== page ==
Man, being an NBA champion and finals hero sure does seem to agree with Paul Pierce.
Until this past June, Pierce had been a very good NBA player for a decade- a top 30 guy every year, but never a superstar. He was one of the better players of his era, but by no means a Hall-of-Famer. But then, a funny thing happened to Paul Pierce on his way to being a really good player- he made “the leap”.
This is by no means intended to insinuate that Pierce was not a good player prior to last June- far from it. At more than 23 points and 6 rebounds a night, not to mention numerous clutch performances over his decade-long career, Pierce had definitely shown that he had top-shelf talent. He was poised to be the best Celtic of the post-Larry Bird era. But somewhere between June and November 2008, Paul Pierce became “special”.
I also want to avoid suggesting that winning the NBA championship somehow facilitated Pierce “leap”. The ring completed his resume and may have stamped his ticket to the Hall, but it was the way that Pierce played in the Finals, and the new swagger he’s brought to the 2008-09 season that’s made the loudest statement. It’s not that he helped lead the Boston Celtics to title in June, it’s that he was the toughest and most clutch player on the floor in the series. Kevin Garnett was expected to be the C's best player, and may have been their emotional leader, but it was Pierce whose game reached new heights; he took the title from the Lakers. As for a carryover effect? Well, Pierce may have been clutch before, but he’s become a 4th quarter force of nature! Fourth quarter scoring? Check. Buzzer beaters? You bet! (Love the scream after the shot!) But more than anything else, it that extra sprinkle of arrogance in Paul Pierce’s games that has taken him from “very good” to “great”, and made him one of the league’s must-watch stars. Pierce now carries himself like a true superstar- and deservedly so!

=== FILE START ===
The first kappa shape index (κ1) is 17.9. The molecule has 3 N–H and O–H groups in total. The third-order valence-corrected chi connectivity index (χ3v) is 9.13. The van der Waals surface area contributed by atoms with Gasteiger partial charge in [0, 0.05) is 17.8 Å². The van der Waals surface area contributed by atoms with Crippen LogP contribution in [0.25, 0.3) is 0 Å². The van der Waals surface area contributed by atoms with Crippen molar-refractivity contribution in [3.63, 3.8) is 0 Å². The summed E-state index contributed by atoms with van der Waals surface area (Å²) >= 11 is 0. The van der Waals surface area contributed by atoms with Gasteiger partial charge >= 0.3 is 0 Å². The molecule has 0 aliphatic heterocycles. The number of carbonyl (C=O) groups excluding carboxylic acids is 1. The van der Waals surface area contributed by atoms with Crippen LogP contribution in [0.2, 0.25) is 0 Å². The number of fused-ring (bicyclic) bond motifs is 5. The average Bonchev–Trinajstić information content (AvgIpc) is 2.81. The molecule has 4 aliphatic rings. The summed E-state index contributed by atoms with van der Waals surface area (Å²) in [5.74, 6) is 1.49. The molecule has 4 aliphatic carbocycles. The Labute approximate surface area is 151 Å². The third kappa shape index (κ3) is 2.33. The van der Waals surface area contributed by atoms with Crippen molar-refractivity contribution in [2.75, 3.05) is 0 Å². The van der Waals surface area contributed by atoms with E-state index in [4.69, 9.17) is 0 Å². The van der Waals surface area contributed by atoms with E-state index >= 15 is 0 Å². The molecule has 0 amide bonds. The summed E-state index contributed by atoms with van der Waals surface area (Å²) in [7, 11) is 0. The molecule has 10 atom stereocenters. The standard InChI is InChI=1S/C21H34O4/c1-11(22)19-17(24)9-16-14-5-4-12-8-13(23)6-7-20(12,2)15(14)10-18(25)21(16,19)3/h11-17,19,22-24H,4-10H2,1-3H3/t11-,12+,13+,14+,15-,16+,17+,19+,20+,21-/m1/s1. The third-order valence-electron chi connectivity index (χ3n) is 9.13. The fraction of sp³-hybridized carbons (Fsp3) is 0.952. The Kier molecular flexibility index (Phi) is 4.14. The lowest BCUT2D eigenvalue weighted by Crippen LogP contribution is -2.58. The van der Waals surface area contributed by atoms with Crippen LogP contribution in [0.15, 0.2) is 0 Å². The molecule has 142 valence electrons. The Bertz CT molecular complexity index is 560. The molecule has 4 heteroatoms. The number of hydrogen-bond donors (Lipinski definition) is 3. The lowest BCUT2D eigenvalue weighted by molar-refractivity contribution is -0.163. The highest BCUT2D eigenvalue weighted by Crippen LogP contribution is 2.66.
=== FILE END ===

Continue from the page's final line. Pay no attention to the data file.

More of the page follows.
Looking at how Paul Pierce has elevated his game, and redefined his legacy, an interesting observation can be made- that a player with Pierce’s ability has made “the leap” is not difficult to believe- but the fact that he spent 10 years being “good”, before breaking out as "great" is particularly interesting.